Lifestyle & Human Interest

Samaritan Watches Plane Crash and Burst Into Flames, Risks Life To Save Pilot Before Explosion


Thomas Hunnicutt, 34, has been credited with saving the life of an airplane pilot after a single-engine plane crash-landed in Phoenix back in June.

Hunnicutt was able to successfully pull the pilot, Mark Brandenmuehl, out of the plane before it exploded.

“He clipped a light pole. It spun him right into the barrier,” Hunnicutt told KPHO/KTVK in a June interview.

“It sounded like a bomb going off. It hit, flew up, twisted on its top, and spun a couple times and then landed.”

Hunnicutt had a split second to decide to race into the inferno to extract the pilot, who was still buckled into the plane.

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“At that moment, my wife called 911, and I jumped out of the car,” Hunnicutt said.

“I saw everyone just videotaping, and if everyone would’ve kept videotaping, that man would’ve burnt up in that plane and died right there.”

Moments after Hunnicutt pulled Brandenmuehl to safety, the plane exploded.

Hunnicutt said the dramatic scene unfolded “like it was a movie,” and he knew the pilot’s injuries were critical.

Brandenmuehl suffered second- and third-degree burns on his body and spent five months fighting for his life. Sadly, he passed away on Oct. 20, according to his obituary.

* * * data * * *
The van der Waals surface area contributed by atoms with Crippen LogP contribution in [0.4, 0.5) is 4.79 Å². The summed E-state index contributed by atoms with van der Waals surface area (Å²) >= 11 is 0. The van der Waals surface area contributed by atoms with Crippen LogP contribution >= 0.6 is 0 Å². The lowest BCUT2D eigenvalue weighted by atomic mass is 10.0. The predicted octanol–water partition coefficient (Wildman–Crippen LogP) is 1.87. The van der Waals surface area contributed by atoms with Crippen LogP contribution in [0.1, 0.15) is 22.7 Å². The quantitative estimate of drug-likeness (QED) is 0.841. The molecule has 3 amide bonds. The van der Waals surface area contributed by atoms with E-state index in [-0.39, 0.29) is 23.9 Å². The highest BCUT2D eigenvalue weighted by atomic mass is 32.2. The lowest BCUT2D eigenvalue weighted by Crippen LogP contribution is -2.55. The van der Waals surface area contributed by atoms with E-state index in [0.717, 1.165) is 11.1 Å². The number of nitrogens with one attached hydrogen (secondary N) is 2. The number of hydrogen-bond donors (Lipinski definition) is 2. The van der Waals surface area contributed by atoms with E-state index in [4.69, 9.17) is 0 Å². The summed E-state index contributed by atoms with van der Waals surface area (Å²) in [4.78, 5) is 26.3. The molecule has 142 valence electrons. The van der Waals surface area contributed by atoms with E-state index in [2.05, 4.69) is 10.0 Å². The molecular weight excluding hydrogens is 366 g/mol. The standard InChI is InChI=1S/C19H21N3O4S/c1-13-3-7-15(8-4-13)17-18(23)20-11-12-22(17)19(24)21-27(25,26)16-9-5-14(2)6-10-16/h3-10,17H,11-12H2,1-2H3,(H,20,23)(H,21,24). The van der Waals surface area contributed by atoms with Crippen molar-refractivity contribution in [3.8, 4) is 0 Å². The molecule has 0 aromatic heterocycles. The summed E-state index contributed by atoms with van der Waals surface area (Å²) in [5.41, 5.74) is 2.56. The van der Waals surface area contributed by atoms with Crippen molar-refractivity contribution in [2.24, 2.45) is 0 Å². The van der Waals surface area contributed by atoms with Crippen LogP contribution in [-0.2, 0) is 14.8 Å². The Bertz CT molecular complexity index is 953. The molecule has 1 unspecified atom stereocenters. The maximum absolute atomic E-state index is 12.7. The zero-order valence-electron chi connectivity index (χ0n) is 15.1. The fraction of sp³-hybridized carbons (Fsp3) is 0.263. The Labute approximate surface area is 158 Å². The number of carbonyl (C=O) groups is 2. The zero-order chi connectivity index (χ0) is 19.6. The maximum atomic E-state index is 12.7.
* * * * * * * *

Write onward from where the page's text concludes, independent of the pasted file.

His wife, Jenny Brandenmuehl, had the opportunity to meet Hunnicutt and thank him for rescuing her husband. Because of Hunnicutt’s brave actions, Jenny got to spend an extra five months with her spouse of 31 years.

“The entire plane was on fire except for the tail,” Jenny Brandenmuehl told KPHO/KTVK. “He reached in and grabbed Mark out a window. Mark was in a fetal position and he pulled him out. We owe him Mark’s life for the time we had.”

“I had the gift of having no words unsaid,” she added. “Mark and I, we got to say we love each other, got to kiss each other, and I got to hug him in his hospital bed.”

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Hunnicutt received a gift from doctors at the Arizona Burn Center Valleywise Health campus, where Brandenmuehl was treated for his injuries.

Doctors gave Hunnicutt a clock, symbolizing the extra time that Brandenmuehl was able to live, thanks to the good Samaritan who saved his life.

“At the end of the day, it was a life,” Hunnicutt said. “I just wanted to show some sympathy and help somebody out when they needed to be helped; that’s it.”

“Put the phone down and help, that’s all I can say,” Hunnicutt added. “Put your phone down and help.”

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A graduate of Grand Canyon University, Kim Davis has been writing for The Western Journal since 2015, focusing on lifestyle stories.
Kim Davis began writing for The Western Journal in 2015. Her primary topics cover family, faith, and women. She has experience as a copy editor for the online publication Thoughtful Women. Kim worked as an arts administrator for The Phoenix Symphony, writing music education curriculum and leading community engagement programs throughout the region. She holds a degree in music education from Grand Canyon University with a minor in eating tacos.
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Lifestyle & Human Interest